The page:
Hi, my name is Amy. My trail name is Demeter. I LOVE hiking and backpacking, and finding wild edibles. Join me on a quest to travel and have fun backpacking. I also want to identify as many plants as possible. Hikers, backpackers, and other sportsman who spend time roaming around can boost nutrition while on the trail.
Connecting with nature helps to reset my batteries. I always say there is not a problem that can't be fixed by an hour in the woods. I lead hikes and backpacking trips with a local meetup group, and love taking new backpackers into the wilderness. Life is too short to sit around, so I am determined to get out, have fun, and make memories!
I am by no means an expert, but I have a passion for the woods. The call of the woods has always been very strong for me; when I was 11, while other girls played with dolls, I pretended to be lost in the woods, making sassafras tea to "survive." Living in Colorado at the age of 12, our church took some kids to Breckenridge to climb mountains, where I bagged my first "fourteener."
The weird thing is that I didn't inherit my love for the outdoors directly from my parents. Mom always said her idea of "roughing it" was a Holiday Inn with a black-and-white TV. We joke that if I didn't look so much like her, I would be convinced I was switched at birth. But, I am still not so sure that out there somewhere is a hippie, tree hugging, pagan family with Betty Crocker for a daughter and her parents are scratching their heads, wondering where they went wrong.
The first time we went family camping, my parents rented a pop-up trailer and we went to Corpus Christi for a week-long vacation. Long story short, we were in a hotel by day three of the adventure. I think the last straw was when Dad ran over my mom's portable TV. Need I mention this was the last time we went family camping.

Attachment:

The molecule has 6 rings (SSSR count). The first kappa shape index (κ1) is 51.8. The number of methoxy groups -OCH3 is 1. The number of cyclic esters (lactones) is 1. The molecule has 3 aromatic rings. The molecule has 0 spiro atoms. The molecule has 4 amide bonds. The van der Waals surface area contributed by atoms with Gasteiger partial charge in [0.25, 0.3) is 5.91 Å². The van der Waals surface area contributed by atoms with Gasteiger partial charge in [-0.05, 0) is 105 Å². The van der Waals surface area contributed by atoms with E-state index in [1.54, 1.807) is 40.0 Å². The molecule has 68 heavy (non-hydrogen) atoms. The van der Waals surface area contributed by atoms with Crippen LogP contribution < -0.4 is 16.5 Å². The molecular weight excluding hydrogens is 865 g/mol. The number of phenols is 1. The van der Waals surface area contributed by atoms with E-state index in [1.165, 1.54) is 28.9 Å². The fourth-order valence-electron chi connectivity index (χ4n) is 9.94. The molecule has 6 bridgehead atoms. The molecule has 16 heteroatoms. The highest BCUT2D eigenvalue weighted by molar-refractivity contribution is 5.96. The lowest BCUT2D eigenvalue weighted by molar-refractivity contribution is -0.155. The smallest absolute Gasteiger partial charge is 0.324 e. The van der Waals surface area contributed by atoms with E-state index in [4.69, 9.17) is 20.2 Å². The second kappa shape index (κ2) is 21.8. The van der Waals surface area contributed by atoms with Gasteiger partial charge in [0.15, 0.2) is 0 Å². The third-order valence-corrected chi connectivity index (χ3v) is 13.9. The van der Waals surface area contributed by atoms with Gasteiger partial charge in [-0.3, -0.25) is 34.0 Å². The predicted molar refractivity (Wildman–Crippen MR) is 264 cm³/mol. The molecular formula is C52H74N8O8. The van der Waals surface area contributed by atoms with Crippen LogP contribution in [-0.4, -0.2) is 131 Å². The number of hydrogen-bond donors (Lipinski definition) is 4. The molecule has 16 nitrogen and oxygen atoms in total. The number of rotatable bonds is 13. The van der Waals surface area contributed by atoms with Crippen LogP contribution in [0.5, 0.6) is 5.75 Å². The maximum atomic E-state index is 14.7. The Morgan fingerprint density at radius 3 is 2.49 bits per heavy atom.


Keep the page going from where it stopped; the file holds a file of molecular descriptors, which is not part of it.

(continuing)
To fulfill my need for the outdoors, I backpacked and hiked during college with friends, and continued with my fab husband. But then, life happened. We had kids, trading in the tent and backpacks for a succession of campers, eventually ending with a 35' Class A motorhome, replete with slide outs and a king-sized bed. We spent our vacations cruising north to Maine, and south to Key West. There aren't many KOA's or Jellystone Parks we haven't been to in the Mid-Atlantic area. When we camped in state parks, I would start off my morning with an invigorating trail run, followed by exploring with the family.
Fast forward 15+ years. I had two teenage children who were more or less independent, and we relocated to a gorgeous area near the Chesapeake Bay, where my DH decided he wanted a boat more than a motorhome. After the sale of the RV, I had the itch to get back in the woods and explore mountains. Unfortunately for me, the Delmarva peninsula, while a fisherman's dream, is extremely flat - the highest point in our county is the trash dump. The woods, while plentiful and full of wildlife, are mostly tidal wetlands. Granted, there is a state park 45 minutes away, but I was weary of hiking the same trails every week. Not to mention the entire 15 miles of hiking would give me a total elevation change of about 300 feet.
The mountains were calling and I absolutely had to go! I joined a couple meetup groups, grabbed some plant identification books, and the rest is history!
We can identify plants year round. Winter will be quite paltry, but we can still do some identification. If you live East of the Rockies, north of Florida and south of New England, then you should be able to find the same plants within a week or two of when I post them. I also make wine and jelly with wild edibles, so we'll look at wild food in the kitchen, too!
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Please only use this as an introductory guide. Anyone thinking of foraging for wild food must identify with absolute, 100%, certainty before trying even a nibble! Plants are food, medicine, and poison. Be sure of what you eat!! You should identify a plant with three different guides before eating.
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